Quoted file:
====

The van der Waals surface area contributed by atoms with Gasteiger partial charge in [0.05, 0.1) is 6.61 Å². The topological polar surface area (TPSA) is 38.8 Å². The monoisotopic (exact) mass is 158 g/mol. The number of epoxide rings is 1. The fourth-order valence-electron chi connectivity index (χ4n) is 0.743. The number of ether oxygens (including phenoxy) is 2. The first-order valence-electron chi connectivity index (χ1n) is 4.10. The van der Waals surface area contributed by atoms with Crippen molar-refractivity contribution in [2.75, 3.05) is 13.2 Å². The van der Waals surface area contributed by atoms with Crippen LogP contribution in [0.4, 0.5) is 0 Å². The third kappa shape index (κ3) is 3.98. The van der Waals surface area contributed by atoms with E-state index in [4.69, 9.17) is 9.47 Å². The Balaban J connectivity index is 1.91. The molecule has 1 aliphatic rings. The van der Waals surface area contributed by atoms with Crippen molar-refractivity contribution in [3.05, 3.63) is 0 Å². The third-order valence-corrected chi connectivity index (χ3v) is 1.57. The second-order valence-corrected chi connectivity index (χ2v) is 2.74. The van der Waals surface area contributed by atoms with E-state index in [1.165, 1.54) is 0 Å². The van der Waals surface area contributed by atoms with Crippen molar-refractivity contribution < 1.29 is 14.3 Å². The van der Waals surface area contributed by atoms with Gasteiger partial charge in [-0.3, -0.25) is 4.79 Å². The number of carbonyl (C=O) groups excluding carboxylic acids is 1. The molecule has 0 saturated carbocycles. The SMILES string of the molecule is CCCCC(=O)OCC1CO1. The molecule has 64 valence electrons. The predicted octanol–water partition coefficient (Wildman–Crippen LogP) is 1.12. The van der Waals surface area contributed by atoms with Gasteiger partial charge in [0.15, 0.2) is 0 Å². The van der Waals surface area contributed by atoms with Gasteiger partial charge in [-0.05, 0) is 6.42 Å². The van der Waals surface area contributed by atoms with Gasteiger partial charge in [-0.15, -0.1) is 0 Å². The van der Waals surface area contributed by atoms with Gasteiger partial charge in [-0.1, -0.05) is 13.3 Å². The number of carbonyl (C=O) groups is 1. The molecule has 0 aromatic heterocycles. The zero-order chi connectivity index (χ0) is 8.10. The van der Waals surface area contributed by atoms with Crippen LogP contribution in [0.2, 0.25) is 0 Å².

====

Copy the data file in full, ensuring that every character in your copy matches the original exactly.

The van der Waals surface area contributed by atoms with Gasteiger partial charge in [0.05, 0.1) is 6.61 Å². The topological polar surface area (TPSA) is 38.8 Å². The monoisotopic (exact) mass is 158 g/mol. The number of epoxide rings is 1. The fourth-order valence-electron chi connectivity index (χ4n) is 0.743. The number of ether oxygens (including phenoxy) is 2. The first-order valence-electron chi connectivity index (χ1n) is 4.10. The van der Waals surface area contributed by atoms with Crippen molar-refractivity contribution in [2.75, 3.05) is 13.2 Å². The van der Waals surface area contributed by atoms with Crippen LogP contribution in [0.4, 0.5) is 0 Å². The third kappa shape index (κ3) is 3.98. The van der Waals surface area contributed by atoms with E-state index in [4.69, 9.17) is 9.47 Å². The Balaban J connectivity index is 1.91. The molecule has 1 aliphatic rings. The van der Waals surface area contributed by atoms with Crippen molar-refractivity contribution in [3.05, 3.63) is 0 Å². The third-order valence-corrected chi connectivity index (χ3v) is 1.57. The second-order valence-corrected chi connectivity index (χ2v) is 2.74. The van der Waals surface area contributed by atoms with E-state index in [1.165, 1.54) is 0 Å². The van der Waals surface area contributed by atoms with Crippen molar-refractivity contribution < 1.29 is 14.3 Å². The van der Waals surface area contributed by atoms with Gasteiger partial charge in [-0.3, -0.25) is 4.79 Å². The number of carbonyl (C=O) groups excluding carboxylic acids is 1. The molecule has 0 saturated carbocycles. The SMILES string of the molecule is CCCCC(=O)OCC1CO1. The molecule has 64 valence electrons. The predicted octanol–water partition coefficient (Wildman–Crippen LogP) is 1.12. The van der Waals surface area contributed by atoms with Gasteiger partial charge in [0.15, 0.2) is 0 Å². The van der Waals surface area contributed by atoms with Gasteiger partial charge in [-0.05, 0) is 6.42 Å². The van der Waals surface area contributed by atoms with Gasteiger partial charge in [-0.15, -0.1) is 0 Å². The van der Waals surface area contributed by atoms with Gasteiger partial charge in [-0.1, -0.05) is 13.3 Å². The number of carbonyl (C=O) groups is 1. The molecule has 0 aromatic heterocycles. The zero-order chi connectivity index (χ0) is 8.10. The van der Waals surface area contributed by atoms with Crippen LogP contribution in [0.2, 0.25) is 0 Å².